I also think of the first steep as longer because the leaves are hydrating first, then starting to release flavor into the liquid. In the second steep, the leaves have been hydrated, and while sitting wet, some of the goodies have already diffused out from the interior of the leaves to the water on their surfaces, and that just needs a flash rinse to recover those goodies in the second steep. After that, the remaining steeps need more time to get at the stuff that is held more tightly inside the leaf, which needs time to find its way out of the leaf to the liquid.
That's my just-so story at any rate, for why I do longer first steep, short second steep, and longer third steeps.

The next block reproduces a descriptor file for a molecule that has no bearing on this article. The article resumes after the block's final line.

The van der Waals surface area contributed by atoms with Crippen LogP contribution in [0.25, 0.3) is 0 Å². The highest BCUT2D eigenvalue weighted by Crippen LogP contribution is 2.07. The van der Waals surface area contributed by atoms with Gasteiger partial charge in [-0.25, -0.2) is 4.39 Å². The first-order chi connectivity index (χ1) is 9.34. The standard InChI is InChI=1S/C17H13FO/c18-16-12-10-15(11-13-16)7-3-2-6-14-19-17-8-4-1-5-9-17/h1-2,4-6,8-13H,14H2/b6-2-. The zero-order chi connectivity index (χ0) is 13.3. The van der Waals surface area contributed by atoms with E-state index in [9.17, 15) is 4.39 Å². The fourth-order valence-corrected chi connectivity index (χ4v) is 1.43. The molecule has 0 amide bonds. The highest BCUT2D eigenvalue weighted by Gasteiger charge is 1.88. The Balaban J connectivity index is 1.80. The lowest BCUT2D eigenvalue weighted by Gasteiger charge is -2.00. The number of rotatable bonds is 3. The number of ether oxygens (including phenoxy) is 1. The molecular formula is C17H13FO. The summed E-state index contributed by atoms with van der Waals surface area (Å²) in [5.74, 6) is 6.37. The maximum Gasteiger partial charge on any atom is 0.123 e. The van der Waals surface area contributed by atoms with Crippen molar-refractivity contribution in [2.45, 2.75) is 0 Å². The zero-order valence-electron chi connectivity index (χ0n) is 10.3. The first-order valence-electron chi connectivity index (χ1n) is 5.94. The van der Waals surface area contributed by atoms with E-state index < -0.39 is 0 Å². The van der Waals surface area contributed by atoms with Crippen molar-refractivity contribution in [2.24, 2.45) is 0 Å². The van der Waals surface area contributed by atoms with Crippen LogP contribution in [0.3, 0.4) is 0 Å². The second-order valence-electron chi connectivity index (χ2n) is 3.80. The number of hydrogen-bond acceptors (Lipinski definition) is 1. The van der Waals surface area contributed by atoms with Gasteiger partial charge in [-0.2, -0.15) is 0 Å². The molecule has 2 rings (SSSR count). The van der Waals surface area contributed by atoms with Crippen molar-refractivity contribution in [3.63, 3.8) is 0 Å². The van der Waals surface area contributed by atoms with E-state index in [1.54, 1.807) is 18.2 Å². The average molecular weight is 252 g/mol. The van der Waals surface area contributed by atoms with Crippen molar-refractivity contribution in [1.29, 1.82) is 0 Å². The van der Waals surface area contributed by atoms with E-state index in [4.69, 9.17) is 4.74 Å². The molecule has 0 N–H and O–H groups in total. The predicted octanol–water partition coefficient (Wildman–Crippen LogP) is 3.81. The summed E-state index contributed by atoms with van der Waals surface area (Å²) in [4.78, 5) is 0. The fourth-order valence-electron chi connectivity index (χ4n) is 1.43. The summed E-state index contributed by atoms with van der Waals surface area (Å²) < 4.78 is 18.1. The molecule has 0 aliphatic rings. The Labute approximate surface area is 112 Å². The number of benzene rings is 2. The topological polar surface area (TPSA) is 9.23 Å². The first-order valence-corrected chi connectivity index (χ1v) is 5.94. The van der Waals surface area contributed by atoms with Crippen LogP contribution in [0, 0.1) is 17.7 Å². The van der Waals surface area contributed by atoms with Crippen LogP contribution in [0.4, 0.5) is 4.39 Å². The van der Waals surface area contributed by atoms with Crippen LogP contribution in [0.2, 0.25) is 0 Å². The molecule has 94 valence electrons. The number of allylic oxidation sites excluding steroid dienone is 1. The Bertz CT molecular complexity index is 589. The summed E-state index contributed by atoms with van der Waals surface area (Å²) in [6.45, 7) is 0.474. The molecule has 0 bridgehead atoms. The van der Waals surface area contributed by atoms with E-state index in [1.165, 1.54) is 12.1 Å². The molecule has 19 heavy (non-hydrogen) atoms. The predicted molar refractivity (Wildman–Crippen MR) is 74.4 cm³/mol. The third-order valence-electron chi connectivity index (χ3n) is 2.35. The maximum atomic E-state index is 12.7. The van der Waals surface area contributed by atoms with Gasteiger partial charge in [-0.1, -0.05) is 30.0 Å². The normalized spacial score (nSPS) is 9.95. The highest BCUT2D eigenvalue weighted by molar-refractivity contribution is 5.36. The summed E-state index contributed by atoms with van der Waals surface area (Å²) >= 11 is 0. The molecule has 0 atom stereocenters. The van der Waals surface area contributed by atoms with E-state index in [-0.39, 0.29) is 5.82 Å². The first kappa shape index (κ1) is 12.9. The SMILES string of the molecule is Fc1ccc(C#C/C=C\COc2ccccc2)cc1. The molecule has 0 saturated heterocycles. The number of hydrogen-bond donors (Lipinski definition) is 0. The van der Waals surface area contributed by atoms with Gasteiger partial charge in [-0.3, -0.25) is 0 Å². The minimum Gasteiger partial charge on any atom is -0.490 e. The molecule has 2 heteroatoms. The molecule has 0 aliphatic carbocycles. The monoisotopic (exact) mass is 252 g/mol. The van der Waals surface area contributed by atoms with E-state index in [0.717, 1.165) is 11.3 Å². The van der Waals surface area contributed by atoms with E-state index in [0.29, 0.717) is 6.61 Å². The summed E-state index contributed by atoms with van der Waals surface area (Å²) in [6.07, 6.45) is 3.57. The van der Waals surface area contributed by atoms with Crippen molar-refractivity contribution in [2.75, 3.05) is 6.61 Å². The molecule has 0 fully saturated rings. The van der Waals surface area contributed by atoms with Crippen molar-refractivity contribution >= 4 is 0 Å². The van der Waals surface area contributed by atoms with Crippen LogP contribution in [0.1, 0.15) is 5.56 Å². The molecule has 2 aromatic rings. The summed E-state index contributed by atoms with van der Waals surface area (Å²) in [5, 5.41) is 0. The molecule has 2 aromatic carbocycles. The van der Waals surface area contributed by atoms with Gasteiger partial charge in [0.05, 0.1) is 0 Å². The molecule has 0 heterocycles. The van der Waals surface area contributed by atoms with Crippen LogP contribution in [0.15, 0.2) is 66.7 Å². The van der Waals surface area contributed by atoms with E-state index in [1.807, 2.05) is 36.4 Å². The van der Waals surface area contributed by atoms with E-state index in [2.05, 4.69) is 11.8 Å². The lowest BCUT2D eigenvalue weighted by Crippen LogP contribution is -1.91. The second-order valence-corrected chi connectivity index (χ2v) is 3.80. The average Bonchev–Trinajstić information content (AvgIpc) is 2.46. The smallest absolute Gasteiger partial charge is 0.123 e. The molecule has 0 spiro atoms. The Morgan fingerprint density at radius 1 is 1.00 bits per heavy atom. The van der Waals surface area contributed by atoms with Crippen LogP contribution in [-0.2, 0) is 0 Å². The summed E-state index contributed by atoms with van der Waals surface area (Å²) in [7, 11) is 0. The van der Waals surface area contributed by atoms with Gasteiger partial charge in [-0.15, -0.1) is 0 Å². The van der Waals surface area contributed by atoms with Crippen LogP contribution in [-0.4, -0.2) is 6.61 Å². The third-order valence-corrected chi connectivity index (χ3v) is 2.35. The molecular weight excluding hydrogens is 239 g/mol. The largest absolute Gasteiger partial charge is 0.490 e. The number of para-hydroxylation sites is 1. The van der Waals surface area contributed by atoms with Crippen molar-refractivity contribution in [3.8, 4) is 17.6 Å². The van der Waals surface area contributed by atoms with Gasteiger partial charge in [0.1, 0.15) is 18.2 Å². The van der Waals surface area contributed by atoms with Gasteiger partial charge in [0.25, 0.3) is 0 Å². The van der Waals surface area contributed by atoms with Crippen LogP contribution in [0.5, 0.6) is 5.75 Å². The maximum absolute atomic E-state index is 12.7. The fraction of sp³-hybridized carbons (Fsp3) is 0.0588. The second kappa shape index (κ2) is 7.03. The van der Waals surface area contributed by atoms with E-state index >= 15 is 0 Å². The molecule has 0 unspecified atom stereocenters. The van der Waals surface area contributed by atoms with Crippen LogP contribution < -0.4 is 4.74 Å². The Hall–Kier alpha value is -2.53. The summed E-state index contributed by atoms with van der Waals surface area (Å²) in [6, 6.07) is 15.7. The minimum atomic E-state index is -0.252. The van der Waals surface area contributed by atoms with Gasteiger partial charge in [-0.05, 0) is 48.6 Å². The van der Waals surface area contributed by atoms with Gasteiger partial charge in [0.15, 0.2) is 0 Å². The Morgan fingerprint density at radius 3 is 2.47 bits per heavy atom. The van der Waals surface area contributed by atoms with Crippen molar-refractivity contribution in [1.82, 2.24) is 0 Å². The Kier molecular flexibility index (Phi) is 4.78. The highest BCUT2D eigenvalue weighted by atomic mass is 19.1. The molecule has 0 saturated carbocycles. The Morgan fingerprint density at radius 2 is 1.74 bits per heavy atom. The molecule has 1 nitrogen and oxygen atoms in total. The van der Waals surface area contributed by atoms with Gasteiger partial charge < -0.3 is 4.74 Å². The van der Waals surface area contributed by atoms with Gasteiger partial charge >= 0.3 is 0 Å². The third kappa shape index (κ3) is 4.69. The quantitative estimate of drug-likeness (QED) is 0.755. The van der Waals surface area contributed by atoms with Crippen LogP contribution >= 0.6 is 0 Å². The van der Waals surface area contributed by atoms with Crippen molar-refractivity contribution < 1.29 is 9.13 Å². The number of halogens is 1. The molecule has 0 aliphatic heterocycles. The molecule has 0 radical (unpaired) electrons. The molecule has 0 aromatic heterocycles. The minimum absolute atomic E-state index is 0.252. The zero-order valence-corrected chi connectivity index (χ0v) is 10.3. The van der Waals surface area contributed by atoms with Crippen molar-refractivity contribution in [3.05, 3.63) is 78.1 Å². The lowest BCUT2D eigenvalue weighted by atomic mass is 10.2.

I start my senchas about 1g/oz of tap water at 160 degrees, 30", 10", 30", 45", 1-2 minutes, 2-3 minutes. If the tea seems to be losing a little sweetness, I up the temp to 170 or even 180 in the later infusions; if the first infusion is more astringent or grassier than I want, I might drop the temp, starting as low as 140 degrees. And some days, when I run out of time or stomach capacity too quickly, I fill the kyusu with cold water and put it in the fridge for a refreshing evening cup of cold-brewed sencha. And if dropping temps, I usually extend the time a fair bit too.